Perhaps that’s a distinction without a difference, but we don’t think so. The so-called fiscal cliff is nothing more than a contrived crisis that, according to the consummately non-partisan Washington Post Associate Editor, Bob Woodward, was cooked up by Jack Lew, Obama’s former director of OMB (Office of Budget and Management) and who now is the White House Chief of Staff, and White House Legislative Affairs Director Rob Nabors who sold this exercise in mischief to Senate Majority Leader (and mischief-maker-in-chief) Harry Reid.
While the White House and the Democrats have skillfully portrayed the feckless Republicans as the intransigent party responsible for the gridlock and the so-called fiscal cliff to which we are racing, nothing could be further from the truth. Woodward’s, “The Price of Politics,” the product of 18 months of digging and reporting, establishes the anatomy of our current dilemma and makes it clear the idea for the draconian spending cuts (Sequestration) originated in the White House – and not in Congress.
The fact is that President Obama and House Speaker John Boehner reached an agreement (the so-called grand bargain) to raise over $800 billion in increased revenues. Boehner was willing to take the heat and fight the absurd Norquist “no-new-taxes” pledge in order to secure those additional revenues. Obama, apparently realizing he had given away his bumper-sticker campaign centerpiece (“millionaires and billionaires should pay more”), then called Speaker Boehner and upped the ante to $1.2 trillion in additional revenues, and thus, the so-called fiscal cliff was born. This howling crisis-child can trace its lineage to the White House.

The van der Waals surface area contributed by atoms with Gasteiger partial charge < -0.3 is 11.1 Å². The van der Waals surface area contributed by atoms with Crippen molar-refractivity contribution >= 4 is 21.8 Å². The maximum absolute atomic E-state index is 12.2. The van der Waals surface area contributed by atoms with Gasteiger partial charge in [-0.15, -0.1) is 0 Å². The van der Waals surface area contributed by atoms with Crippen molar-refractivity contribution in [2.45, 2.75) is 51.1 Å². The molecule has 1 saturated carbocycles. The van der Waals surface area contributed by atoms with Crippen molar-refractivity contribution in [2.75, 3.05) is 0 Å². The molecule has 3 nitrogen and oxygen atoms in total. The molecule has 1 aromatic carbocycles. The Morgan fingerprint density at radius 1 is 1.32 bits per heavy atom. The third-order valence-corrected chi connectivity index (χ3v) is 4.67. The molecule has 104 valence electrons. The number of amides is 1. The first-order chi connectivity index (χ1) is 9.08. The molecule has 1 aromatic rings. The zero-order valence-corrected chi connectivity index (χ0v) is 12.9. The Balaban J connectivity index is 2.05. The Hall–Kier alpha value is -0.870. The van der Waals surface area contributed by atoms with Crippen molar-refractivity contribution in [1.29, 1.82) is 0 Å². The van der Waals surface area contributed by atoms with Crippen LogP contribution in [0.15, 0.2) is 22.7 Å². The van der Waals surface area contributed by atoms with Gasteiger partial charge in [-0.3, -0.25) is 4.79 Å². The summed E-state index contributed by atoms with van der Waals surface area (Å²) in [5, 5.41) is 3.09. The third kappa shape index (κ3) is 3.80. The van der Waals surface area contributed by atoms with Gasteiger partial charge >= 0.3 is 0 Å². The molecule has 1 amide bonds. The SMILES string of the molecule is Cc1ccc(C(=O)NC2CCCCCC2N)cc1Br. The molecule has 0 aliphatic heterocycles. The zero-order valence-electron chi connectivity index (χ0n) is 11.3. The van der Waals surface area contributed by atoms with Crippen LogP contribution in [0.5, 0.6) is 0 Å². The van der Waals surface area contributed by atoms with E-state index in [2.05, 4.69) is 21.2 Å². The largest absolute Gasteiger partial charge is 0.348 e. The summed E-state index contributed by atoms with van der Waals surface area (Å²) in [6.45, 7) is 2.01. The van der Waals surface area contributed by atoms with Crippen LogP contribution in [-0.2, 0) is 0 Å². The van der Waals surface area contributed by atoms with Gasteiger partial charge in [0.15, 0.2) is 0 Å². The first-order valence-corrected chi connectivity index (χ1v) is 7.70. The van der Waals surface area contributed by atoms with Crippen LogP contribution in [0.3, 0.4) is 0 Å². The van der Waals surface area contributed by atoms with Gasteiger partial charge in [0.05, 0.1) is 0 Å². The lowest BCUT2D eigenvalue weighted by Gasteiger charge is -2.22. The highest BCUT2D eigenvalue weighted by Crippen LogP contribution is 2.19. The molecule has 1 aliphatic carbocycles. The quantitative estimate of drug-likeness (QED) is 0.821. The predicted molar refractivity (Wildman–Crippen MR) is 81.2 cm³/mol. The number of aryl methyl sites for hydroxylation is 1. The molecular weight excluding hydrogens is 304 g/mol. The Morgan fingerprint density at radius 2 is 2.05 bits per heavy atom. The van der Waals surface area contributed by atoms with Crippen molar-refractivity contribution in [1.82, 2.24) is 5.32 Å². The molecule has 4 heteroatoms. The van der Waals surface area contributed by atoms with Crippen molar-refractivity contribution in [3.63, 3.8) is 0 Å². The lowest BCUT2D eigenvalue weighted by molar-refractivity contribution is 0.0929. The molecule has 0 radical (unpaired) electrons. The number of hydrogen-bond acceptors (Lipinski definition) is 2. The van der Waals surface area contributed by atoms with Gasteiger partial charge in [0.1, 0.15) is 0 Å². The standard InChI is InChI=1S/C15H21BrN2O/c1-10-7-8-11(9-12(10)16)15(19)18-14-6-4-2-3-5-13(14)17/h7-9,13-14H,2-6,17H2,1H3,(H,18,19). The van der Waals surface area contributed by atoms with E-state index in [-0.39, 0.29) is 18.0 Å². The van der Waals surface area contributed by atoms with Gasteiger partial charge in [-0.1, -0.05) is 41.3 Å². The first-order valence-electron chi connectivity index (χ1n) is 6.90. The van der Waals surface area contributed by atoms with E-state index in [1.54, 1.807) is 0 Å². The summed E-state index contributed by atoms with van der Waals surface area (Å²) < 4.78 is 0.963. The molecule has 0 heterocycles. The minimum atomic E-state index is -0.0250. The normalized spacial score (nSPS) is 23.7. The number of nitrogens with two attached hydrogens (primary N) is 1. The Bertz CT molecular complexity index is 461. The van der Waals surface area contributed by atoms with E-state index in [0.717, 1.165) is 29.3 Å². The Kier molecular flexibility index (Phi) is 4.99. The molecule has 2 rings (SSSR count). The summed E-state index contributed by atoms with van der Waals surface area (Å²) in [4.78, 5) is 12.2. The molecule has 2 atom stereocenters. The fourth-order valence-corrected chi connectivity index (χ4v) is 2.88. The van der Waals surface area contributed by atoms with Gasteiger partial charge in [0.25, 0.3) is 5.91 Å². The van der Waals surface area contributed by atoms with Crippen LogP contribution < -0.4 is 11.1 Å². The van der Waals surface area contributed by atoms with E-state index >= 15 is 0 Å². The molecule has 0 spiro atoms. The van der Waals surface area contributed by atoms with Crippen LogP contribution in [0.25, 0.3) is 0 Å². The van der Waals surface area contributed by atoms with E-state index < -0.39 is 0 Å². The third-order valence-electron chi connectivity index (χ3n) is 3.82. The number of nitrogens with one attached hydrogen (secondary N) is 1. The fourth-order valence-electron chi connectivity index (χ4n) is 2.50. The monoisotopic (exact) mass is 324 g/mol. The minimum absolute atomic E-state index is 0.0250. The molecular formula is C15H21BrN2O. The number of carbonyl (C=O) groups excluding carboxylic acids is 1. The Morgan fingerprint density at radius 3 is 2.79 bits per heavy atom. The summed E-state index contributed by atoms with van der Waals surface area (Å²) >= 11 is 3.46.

The nation finds itself a hapless, involuntary, participant in a game of Russian roulette, and it is the President and the President alone who is spinning the chamber.
The President pretty much had the Republicans on the ropes when he backed out of his deal with Boehner by raising the stakes from $800 billion to $1.2 trillion. Then, a funny thing happened on the way to the White House during the election campaign. Romney floated his proposal to raise revenue by capping deductions. “It doesn’t add up…do the math; It’s just simple arithmetic” protested Obama (borrowing from Clinton’s convention stem-winder).
The funny thing is, it does add up. In fact, it adds up rather simply and nicely. As we reported in last week’s essay, the liberal Tax Policy Center determined that capping all itemized deductions at $50,000 would yield $749 billion in extra revenue over the next decade, approximating what Obama and Boehner had originally agreed to last year. And, lo and behold, capping deductions at $25,000 would raise $1,286 trillion equaling the new demand to which Obama had upped the ante when he reneged on his original deal with Speaker Boehner. And setting the cap at $17,000, as Romney had also proposed, would raise a whopping $1.747 trillion in new revenue. What’s more, the liberal think tank found that the top 20% of taxpayers would pay 96.2% of the tax at the $50,000 cap and the top 1.0% would pay 79.9% of the tax. In fact, as we reported last week, the top one tenth of one percent would pay nearly half of the increased taxes with the cap on deductions set at $50,000.